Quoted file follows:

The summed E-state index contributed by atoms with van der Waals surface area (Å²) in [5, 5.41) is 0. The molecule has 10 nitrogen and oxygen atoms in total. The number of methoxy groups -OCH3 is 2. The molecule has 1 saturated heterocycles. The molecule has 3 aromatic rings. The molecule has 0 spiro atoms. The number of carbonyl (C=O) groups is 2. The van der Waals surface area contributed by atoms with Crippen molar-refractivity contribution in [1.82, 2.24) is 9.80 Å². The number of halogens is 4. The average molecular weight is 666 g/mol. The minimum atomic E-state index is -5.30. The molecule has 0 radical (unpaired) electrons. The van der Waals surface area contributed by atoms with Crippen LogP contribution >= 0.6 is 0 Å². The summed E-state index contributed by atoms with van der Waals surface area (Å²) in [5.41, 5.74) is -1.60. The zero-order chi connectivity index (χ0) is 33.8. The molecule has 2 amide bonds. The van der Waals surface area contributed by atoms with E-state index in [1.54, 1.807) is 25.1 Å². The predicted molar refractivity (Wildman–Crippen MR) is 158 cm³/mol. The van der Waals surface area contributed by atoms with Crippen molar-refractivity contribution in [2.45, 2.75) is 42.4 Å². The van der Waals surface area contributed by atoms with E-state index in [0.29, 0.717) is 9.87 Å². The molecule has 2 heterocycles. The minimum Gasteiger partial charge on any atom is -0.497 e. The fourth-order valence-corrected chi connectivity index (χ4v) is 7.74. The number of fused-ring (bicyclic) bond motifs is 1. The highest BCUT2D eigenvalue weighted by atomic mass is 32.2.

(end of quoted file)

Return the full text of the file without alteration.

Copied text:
The summed E-state index contributed by atoms with van der Waals surface area (Å²) in [5, 5.41) is 0. The molecule has 10 nitrogen and oxygen atoms in total. The number of methoxy groups -OCH3 is 2. The molecule has 1 saturated heterocycles. The molecule has 3 aromatic rings. The molecule has 0 spiro atoms. The number of carbonyl (C=O) groups is 2. The van der Waals surface area contributed by atoms with Crippen molar-refractivity contribution in [1.82, 2.24) is 9.80 Å². The number of halogens is 4. The average molecular weight is 666 g/mol. The minimum atomic E-state index is -5.30. The molecule has 0 radical (unpaired) electrons. The van der Waals surface area contributed by atoms with Crippen LogP contribution >= 0.6 is 0 Å². The summed E-state index contributed by atoms with van der Waals surface area (Å²) in [5.41, 5.74) is -1.60. The zero-order chi connectivity index (χ0) is 33.8. The molecule has 2 amide bonds. The van der Waals surface area contributed by atoms with E-state index in [1.54, 1.807) is 25.1 Å². The predicted molar refractivity (Wildman–Crippen MR) is 158 cm³/mol. The van der Waals surface area contributed by atoms with Crippen molar-refractivity contribution in [2.45, 2.75) is 42.4 Å². The van der Waals surface area contributed by atoms with E-state index in [0.29, 0.717) is 9.87 Å². The molecule has 2 heterocycles. The minimum Gasteiger partial charge on any atom is -0.497 e. The fourth-order valence-corrected chi connectivity index (χ4v) is 7.74. The number of fused-ring (bicyclic) bond motifs is 1. The highest BCUT2D eigenvalue weighted by atomic mass is 32.2.